What a great expression and the water drop adds dynamic to the image. Beautiful colors and composition, excellent technique.
N=3, T=3, P=3, E=0, Total=9

Review by Dan C., 9-6-2014
Luck rewards the prepared. Here you were prepared and was successfully able to take advantage of the situation when luck presented the opportunity.

Your in camera cropping has successfully focused the viewer on the story that has been made obvious by the droplet. Without the drop the story would not have been as obvious and the image would have been closer to a "here I am" shot instead of a strong nature shot.

You have picked up a bit of digital noise, especially in the unsharp foreground area and the darker areas of the sand. It does not really show up until the image is blown up to screen projection sizes. Unfortunately this is typical of the 7D in intermediate ISO levels such as the 1000 you used here. It also shows up in the 800-1200 range of my own 7D but for some reason appears to start reducing again at 1600. The Define plugin in brush mode should let you take care of that.
N=3, T=3, P=3, E=0, Total=9

Review by Ana G., 11-21-2014
Wonderful technical photograph! Love the use of the frame with the subject diagonal across the frame. The eye is sharp and positioned according to the rules of thirds. Depth of field is nice and keeps the the viewers' attention on the subject (no distractions in the background or foreground). Reflections in the water droplet just add to the photo. Nicely done.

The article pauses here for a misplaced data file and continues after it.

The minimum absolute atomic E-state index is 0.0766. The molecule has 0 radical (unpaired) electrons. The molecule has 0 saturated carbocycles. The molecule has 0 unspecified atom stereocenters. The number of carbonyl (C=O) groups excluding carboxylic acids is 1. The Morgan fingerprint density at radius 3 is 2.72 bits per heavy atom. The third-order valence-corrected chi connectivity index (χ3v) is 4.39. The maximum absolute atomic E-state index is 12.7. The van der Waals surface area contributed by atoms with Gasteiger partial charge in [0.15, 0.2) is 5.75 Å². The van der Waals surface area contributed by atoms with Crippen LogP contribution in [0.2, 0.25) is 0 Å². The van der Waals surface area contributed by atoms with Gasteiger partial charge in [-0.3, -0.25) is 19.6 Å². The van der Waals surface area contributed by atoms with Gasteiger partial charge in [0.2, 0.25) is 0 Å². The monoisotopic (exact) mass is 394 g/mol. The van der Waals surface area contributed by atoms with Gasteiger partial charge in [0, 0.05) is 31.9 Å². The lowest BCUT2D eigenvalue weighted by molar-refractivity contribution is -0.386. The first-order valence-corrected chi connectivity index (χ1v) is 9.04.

N=3, T=3, P=3, E=0, Total=9

I am a wildlife, nature, and scenic photographer. I now live in San Mateo, after spending most of my adult life in Millbrae. I previously worked full-time for Applied Biosystems and Life Technologies as a senior business analyst. I left this position a few years ago to concentrate on my true passion of nature photography. My Dad was a deer hunter and bought some property in Monterey County, so he could have a place of his own to go deer hunting. We have owned this property since 1946. I grew up spending my summers down there, following in my father's footsteps, hunting quail, dove, and black tailed deer--using a b-b gun, graduating up to a powerful hunting rifle. When I was eighteen I had to kill a black-tailed buck up close shooting him in the neck, since my first shot from afar had only wounded him. I saw death up close and personal, deciding from that moment on I didn't not want to be part of death, but to cherish life instead.

My friends and I do a lot of bird photography at my ranch in rural Monterey County, using photo blinds extensively; and recently we have built a few permanent ponds to attract wildlife.

I was a Minolta user, but switched to Canon in 2001. I used to shoot extensively with slide film; now I strictly use digital camera bodies, specifically the Canon 7D and 40D bodies, previously the Canon D1 Mark II and as backup the Canon 20D. I primarily use RAW capture, and process the images in Photoshop. I recently upgraded to CS5, and also have many external hard drives to store my raw files.

Check out Bruce's nature blog at and his website at